Inefficiency of randomization methods that balance on stratum margins and improvements with permuted blocks and a sequential method

Genentech, Inc, 1 DNA Way, South San Francisco, CA 94080, USA.
Statistics in Medicine (Impact Factor: 2.04). 07/2012; 31(16):1699-706. DOI: 10.1002/sim.5345
Source: PubMed

ABSTRACT Stratified permuted blocks randomization is commonly applied in clinical trials, but other randomization methods that attempt to balance treatment counts marginally for the stratification variables are able to accommodate more stratification variables. When the analysis stratifies on the cells formed by crossing the stratification variables, these other randomization methods yield treatment effect estimates with larger variance than does stratified permuted blocks. When it is truly necessary to balance the randomization on many stratification variables, it is shown how this inefficiency can be improved by using a sequential randomization method where the first level balances on the crossing of the strata used in the analysis and further stratification variables fall lower in the sequential hierarchy.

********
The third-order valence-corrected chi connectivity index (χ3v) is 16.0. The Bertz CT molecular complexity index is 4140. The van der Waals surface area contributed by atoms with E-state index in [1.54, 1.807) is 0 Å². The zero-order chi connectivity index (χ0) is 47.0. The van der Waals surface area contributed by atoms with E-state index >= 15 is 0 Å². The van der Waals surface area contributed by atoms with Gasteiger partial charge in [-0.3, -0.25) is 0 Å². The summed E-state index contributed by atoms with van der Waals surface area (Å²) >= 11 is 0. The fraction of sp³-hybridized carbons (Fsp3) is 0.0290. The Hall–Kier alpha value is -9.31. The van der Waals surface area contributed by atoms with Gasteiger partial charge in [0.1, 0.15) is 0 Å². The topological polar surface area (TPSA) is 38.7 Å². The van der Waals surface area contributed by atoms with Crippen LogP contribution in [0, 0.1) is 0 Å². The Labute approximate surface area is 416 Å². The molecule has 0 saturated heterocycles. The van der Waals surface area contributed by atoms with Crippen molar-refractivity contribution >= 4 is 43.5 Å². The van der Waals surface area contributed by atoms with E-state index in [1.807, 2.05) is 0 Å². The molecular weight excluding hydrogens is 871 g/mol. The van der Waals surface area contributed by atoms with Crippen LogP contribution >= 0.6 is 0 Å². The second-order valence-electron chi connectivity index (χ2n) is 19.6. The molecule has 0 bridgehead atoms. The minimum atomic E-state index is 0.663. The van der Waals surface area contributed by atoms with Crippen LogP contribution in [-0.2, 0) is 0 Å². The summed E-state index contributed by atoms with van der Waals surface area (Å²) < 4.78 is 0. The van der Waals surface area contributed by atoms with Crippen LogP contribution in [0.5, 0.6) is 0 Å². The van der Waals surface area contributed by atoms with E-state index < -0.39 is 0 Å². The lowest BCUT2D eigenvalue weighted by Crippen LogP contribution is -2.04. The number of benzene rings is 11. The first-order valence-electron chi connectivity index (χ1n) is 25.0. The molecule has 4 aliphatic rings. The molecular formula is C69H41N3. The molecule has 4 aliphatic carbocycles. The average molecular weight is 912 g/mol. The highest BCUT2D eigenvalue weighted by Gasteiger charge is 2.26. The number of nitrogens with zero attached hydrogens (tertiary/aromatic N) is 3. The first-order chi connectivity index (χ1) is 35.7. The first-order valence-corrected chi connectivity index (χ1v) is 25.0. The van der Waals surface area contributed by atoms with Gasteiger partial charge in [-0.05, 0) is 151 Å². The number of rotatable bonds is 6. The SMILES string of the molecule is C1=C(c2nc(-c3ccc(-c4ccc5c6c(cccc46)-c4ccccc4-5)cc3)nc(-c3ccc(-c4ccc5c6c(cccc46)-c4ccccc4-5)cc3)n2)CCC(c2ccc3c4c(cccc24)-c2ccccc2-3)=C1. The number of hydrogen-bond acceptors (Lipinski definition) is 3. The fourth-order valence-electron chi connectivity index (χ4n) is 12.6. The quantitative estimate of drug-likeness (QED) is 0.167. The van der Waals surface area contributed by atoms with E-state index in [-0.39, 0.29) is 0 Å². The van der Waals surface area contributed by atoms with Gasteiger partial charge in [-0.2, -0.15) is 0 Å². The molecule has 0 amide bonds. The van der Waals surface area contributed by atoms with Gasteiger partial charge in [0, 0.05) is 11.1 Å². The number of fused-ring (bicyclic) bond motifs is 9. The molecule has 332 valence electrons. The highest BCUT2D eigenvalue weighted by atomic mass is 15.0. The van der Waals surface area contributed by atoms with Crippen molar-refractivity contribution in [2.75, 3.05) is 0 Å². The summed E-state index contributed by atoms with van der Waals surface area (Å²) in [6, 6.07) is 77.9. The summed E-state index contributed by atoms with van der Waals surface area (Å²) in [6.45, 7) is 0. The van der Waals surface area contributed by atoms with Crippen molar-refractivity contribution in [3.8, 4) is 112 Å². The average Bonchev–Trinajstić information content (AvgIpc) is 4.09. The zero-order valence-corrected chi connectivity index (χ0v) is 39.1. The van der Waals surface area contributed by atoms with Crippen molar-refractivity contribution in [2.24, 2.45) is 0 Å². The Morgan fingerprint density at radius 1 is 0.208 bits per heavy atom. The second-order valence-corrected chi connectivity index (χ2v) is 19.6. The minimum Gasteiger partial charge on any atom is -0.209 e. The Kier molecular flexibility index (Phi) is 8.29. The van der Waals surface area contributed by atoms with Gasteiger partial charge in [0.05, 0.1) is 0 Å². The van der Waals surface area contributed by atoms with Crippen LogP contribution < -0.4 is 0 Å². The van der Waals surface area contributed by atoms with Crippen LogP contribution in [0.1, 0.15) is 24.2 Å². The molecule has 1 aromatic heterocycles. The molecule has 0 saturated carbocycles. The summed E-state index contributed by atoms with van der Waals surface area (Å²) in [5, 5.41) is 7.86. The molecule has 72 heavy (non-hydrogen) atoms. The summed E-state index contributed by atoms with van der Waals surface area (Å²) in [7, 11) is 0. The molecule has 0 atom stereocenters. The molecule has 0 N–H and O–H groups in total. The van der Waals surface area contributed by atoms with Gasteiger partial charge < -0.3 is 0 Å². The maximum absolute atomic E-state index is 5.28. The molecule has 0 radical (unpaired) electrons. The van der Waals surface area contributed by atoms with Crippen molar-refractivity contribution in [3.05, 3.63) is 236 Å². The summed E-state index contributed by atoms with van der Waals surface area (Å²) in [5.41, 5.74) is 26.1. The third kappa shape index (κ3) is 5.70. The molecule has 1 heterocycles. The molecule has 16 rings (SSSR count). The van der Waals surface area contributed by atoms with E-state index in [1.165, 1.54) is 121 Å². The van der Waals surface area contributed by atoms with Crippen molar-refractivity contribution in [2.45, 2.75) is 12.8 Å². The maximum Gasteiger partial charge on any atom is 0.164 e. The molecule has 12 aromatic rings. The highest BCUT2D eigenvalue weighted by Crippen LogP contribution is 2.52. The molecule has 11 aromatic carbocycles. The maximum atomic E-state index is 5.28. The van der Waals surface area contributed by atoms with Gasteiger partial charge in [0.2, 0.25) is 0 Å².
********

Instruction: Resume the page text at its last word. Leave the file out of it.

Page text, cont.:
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    ABSTRACT: Various methods exist in the literature for achieving marginal balance for baseline stratification variables in sequential clinical trials. One major limitation with balancing on the margins of the stratification variables is that there is an efficiency loss when the primary analysis is stratified. To preserve the efficiency of a stratified analysis one recently proposed approach balances on the crossing of the stratification variables included in the analysis, which achieves conditional balance for the variables. A hybrid approach to achieving both marginal and conditional balances in sequential clinical trials is proposed, which is applicable to both continuous and categorical stratification variables. Numerical results based on extensive simulation studies and a real dataset show that the proposed approach outperforms the existing ones and is particularly useful when both additive and stratified models are planned for a trial. Copyright © 2013 John Wiley & Sons, Ltd.
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